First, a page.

Your Inversion Is Germany's Takeover
The U.S. Treasury Department's action against tax inversions won't keep all U.S. companies from lowering their tax bills through foreign mergers. Many companies that have been looking for ways to reincorporate abroad will instead become more amenable to takeovers by foreign corporations, whose appetite for U.S. business is growing.
German companies especially have been on a buying spree in the U.S. Billion-dollar deals involving a German acquirer and a U.S. target announced so far this year include:
- Merck KGaA's planned takeover of life-science equipment maker Sigma-Aldrich Corp. for $16.4 billion in cash
- Bayer AG's offer of $14.2 billion for Merck & Co. Inc.'s consumer care business
- ZF Friedrichshafen AG's purchase of car part maker TRW Automotive Holdings Corp. for $12.8 billion
- Siemens AG's acquisition of oilfield equipment maker Dresser-Rand Group Inc. for $7.5 billion
- SAP AG's purchase of expenses software developer Concur Technologies Inc. for $7.2 billion; Infineon Technologies AG's takeover of power circuitry maker International Rectifier Corp. for $2.3 billion
- Continental AG's acquisition of Veyance Technologies Inc., which makes auto components, for $1.9 billion
German companies have already spent more in the U.S. in 2014 than in any full year in the past two decades. Add other Europeans -- Sweden's Electrolux, which is picking up GE's appliances business; Switzerland's Roche, investing in lung medicine start-up InterMune; U.K. tobacco companies poaching U.S. cigarette brands -- and you have a major boom in European acquisitions. So far this year, according to data compiled by Bloomberg, 709 such deals worth a total of $140 billion have been proposed, compared with 835 deals for $183 billion in which U.S. companies are the buyers of European businesses. Who says Europe's economy is feeble compared to the U.S.?
The Europeans have their reasons to be interested in U.S. companies. As their home markets stagnate, they have to rely on exports and internationalization in order to grow. The euro has been strong recently, making U.S. acquisitions more attractive, but the European Central Bank's policies are driving the currency down, and companies want to move while the prices are relatively low. German exporters have the cash on hand and the available credit to buy coveted technologies.
There are two sides to every deal, of course, and U.S. company shareholders have their reasons for selling. One of them -- though perhaps not the biggest -- is the U.S. tax system. At least one of the companies recently acquired by Germans, Sigma-Aldrich, was recently mentioned as an inversion candidate. Now, its tax optimization will be Merck's headache. Germany has a high effective corporate tax rate -- just under 30 percent -- but the EU, borderless for business purposes, has plenty of friendlier jurisdictions.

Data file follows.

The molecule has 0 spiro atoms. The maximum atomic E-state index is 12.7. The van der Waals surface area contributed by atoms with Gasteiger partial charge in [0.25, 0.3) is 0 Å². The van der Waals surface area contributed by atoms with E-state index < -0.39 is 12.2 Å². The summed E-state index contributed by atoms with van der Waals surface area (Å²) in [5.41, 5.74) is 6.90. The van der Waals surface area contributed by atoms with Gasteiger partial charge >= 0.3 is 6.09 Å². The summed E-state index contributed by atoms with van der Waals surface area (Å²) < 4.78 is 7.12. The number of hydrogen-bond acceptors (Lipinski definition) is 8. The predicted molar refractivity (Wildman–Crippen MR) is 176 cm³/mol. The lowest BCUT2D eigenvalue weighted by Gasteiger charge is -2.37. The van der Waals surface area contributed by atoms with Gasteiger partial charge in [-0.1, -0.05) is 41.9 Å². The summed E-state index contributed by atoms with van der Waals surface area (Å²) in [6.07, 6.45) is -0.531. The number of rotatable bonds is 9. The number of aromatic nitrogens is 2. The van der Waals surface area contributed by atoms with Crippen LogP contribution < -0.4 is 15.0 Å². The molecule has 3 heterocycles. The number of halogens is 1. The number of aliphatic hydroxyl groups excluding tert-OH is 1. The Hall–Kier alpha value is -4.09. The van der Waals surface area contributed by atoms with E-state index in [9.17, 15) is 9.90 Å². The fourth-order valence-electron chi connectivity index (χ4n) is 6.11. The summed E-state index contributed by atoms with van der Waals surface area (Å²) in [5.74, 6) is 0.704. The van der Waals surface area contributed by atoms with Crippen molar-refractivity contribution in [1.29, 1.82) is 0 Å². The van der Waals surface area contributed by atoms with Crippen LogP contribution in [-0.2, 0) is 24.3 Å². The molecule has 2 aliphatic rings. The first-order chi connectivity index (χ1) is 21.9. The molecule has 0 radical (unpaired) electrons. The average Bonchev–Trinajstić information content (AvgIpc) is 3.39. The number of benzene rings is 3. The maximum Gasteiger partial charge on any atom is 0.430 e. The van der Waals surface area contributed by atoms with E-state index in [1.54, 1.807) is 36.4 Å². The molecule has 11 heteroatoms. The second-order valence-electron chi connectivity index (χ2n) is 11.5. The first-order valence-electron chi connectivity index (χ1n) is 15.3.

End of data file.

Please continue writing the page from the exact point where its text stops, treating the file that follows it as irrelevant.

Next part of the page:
The Treasury Department's fact sheet on its new inversion rules says the U.S. government has nothing against "genuine cross-border mergers": they "make the U.S. economy stronger by enabling U.S. companies to invest overseas and encouraging foreign investment to flow into the United States." Indeed, the European cash goes to the acquired companies' U.S. shareholders, who pay tax on the transaction. The end result of "genuine" deals, however, is the same for purely tax-motivated ones: Companies pay U.S. taxes only on their American business. The U.S. government cannot get its hands on their overseas cash.
The Treasury has closed some inversion-related loopholes. It will now be more difficult for U.S. companies to lend overseas cash to new overseas parents or to sell them their cash-accumulating subsidiaries. It will also be hard to make foreign companies look bigger and U.S. ones smaller to pass off an inversion deal as a genuine foreign takeover. None of the new strictures, however, will apply to the European purchases.
U.S. policy makers need to be consistent. If their goal is for U.S. companies to stay in American hands so they can be taxed on their foreign as well as U.S. operations, they need to make all cross-border acquisitions difficult -- an ugly measure that would destroy the U.S.'s reputation as an open economy. If, however, their goal is to keep U.S. firms nimble, competitive and acquisitive, they should relax tax rules and perhaps even let firms pay taxes only to the countries where their business is conducted.
This column does not necessarily reflect the opinion of Bloomberg View's editorial board or Bloomberg LP, its owners and investors.
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